• All Share : 51547.02
    UNCHANGED0.00%
    Top 40 : 4246.45
    UNCHANGED0.00%
    Financial 15 : 15023.67
    UNCHANGED0.00%
    Industrial 25 : 61020.09
    UNCHANGED0.00%

  • ZAR/USD : 11.0798
    UP 0.18%
    ZAR/GBP : 18.0486
    UP 0.32%
    ZAR/EUR : 14.2131
    UP 1.77%
    ZAR/JPY : 0.1016
    UNCHANGED0.00%
    ZAR/AUD : 9.8964
    UP 0.02%

  • Gold : 1215.0250
    DOWN -0.07%
    Platinum : 1339.0000
    UP 0.30%
    Silver : 17.8350
    UP 0.08%
    Palladium : 813.0000
    UP 0.62%
    Brent Crude Oil : 98.390
    UNCHANGED0.00%

  • All data is delayed by 15 min. Data supplied by INET BFA
    Hover cursor over this ticker to pause.

Mon Sep 22 00:12:13 SAST 2014

Romanian fashion designer implicated in Dutch art heist

Sapa-AFP | 29 January, 2013 09:04
Director of Rotterdam's Kunsthal museum Emily Ansenk (R) and Chairman of the Board Willem van Hassel attend a news conference in Rotterdam October 16, 2012. Thieves made off with paintings by Picasso, Matisse, Monet and other prominent modern artists from Rotterdam's Kunsthal museum in a brazen and meticulously planned operation. The seven stolen works, which also include a Gauguin, a Lucian Freud and a Meyer de Haan, are thought to be worth tens of millions of dollars. File photo
Image by: ROBIN VAN LONKHUIJSEN / Reuters

Romanian police investigating the spectacular October theft of seven masterpieces from a Rotterdam museum searched the home of a fashion designer on Monday and arrested his assistant, a police source said.

They searched the home of Catalin Botezatu and were also "interrogating him in the framework of the inquiry," the source said.

His assistant Petre Condrat was detained on charges of receiving stolen goods, bringing to four the number of people arrested in Romania over the heist.

Botezatu, 46, who has taken part in several Fashion Weeks including New York, was questioned by the prosecutor's office dealing with organised crime, which would decide whether to charge him.

Three Romanians arrested last week in connection with the theft of the masterpieces, including works by Monet and Picasso, claimed their innocence in court on Friday.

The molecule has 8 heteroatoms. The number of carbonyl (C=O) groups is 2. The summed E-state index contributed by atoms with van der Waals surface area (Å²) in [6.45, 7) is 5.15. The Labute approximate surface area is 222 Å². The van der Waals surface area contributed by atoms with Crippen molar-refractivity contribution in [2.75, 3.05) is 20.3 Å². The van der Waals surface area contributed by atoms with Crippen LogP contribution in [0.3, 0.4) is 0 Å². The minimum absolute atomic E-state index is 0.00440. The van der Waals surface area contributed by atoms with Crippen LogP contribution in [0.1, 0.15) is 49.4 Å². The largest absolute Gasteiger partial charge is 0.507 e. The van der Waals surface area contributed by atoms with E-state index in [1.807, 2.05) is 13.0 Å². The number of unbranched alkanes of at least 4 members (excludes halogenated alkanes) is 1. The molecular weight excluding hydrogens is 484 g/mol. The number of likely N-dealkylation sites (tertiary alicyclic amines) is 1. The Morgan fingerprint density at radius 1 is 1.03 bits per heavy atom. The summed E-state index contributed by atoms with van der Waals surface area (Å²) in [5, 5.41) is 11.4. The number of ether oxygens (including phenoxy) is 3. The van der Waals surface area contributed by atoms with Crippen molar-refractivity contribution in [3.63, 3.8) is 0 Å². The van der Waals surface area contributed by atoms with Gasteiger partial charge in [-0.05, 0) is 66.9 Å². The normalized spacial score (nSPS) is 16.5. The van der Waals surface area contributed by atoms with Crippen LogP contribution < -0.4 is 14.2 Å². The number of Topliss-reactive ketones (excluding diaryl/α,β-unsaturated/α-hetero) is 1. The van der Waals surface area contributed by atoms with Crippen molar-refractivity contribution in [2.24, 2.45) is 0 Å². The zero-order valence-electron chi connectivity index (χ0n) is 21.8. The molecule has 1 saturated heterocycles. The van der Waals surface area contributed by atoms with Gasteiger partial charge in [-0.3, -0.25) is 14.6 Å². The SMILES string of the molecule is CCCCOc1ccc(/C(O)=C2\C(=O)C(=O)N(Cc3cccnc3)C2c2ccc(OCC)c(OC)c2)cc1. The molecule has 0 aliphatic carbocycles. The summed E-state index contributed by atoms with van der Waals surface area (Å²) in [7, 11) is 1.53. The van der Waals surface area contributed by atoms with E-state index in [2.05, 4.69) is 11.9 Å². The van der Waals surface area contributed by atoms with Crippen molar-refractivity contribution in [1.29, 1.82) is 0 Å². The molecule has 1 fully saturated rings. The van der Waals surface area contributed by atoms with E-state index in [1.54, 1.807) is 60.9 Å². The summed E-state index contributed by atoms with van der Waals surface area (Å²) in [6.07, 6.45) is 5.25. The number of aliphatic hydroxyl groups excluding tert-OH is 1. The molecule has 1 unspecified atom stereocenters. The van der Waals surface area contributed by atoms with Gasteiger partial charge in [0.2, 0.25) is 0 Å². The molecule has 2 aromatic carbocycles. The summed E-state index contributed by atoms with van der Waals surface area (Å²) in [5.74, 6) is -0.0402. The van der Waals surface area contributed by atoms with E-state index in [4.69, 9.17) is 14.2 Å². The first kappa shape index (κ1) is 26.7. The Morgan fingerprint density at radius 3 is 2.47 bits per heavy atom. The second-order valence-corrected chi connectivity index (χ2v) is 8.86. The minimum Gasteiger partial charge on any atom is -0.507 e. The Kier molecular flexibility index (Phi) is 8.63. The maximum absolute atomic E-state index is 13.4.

The men, charged with conspiracy and aggravated theft, have been linked to at least two of the artworks -- a Matisse and a Gauguin -- which they allegedly tried to sell in Romania.

Their defence lawyers told the court at a bail hearing that they were innocent even though one of them twice visited the museum where the seven masterpieces, estimated at between €100 and €200 million ($135 million and $270 million), were stolen.

However, the court denied the suspects bail.

Botezatu's name did not come up during that hearing.

Eugen Darie told the court he visited Rotterdam Kunsthall museum at around the time of the theft last October but never laid eyes on the stolen paintings he and his co-defendants allegedly tried to sell.

"I didn't see the paintings," he said. "I only looked at bronze statues. I am innocent."

Fellow suspect Radu Dogaru also told the court he had nothing to do with the heist, one of the most spectacular in the art world in the last 20 years, even though prosecutors say he was present when two of the works were offered to a Romanian businessman in the presence of an art expert.

Mihai Alexandru Bitu, the third suspect, also denied involvement.

His lawyer, Daniela Dede, told AFP that her client "just received a call from his co-defendant Dogaru who asked him to find a buyer for some objects. He didn't know it was these paintings."

The suspects, all in their 20s, have been detained for questioning since their arrest on January 22. Under Romanian law, they can be held for 29 days.

The heist gripped The Netherlands and the art world as police apparently struggled to piece the crime together, despite putting 25 officers on the case.

Dutch police released grainy security camera footage of the theft, which took place around 3:00 am. The footage showed two apparently young males entering and leaving the museum in central Rotterdam within barely 90 seconds.

The works stolen include Picasso's "Tete d'Arlequin", Monet's "Waterloo Bridge" and Lucian Freud's "Woman with Eyes Closed".

SHARE YOUR OPINION

If you have an opinion you would like to share on this article, please send us an e-mail to the Times LIVE iLIVE team. In the mean time, click here to view the Times LIVE iLIVE section.
Mon Sep 22 00:12:13 SAST 2014 ::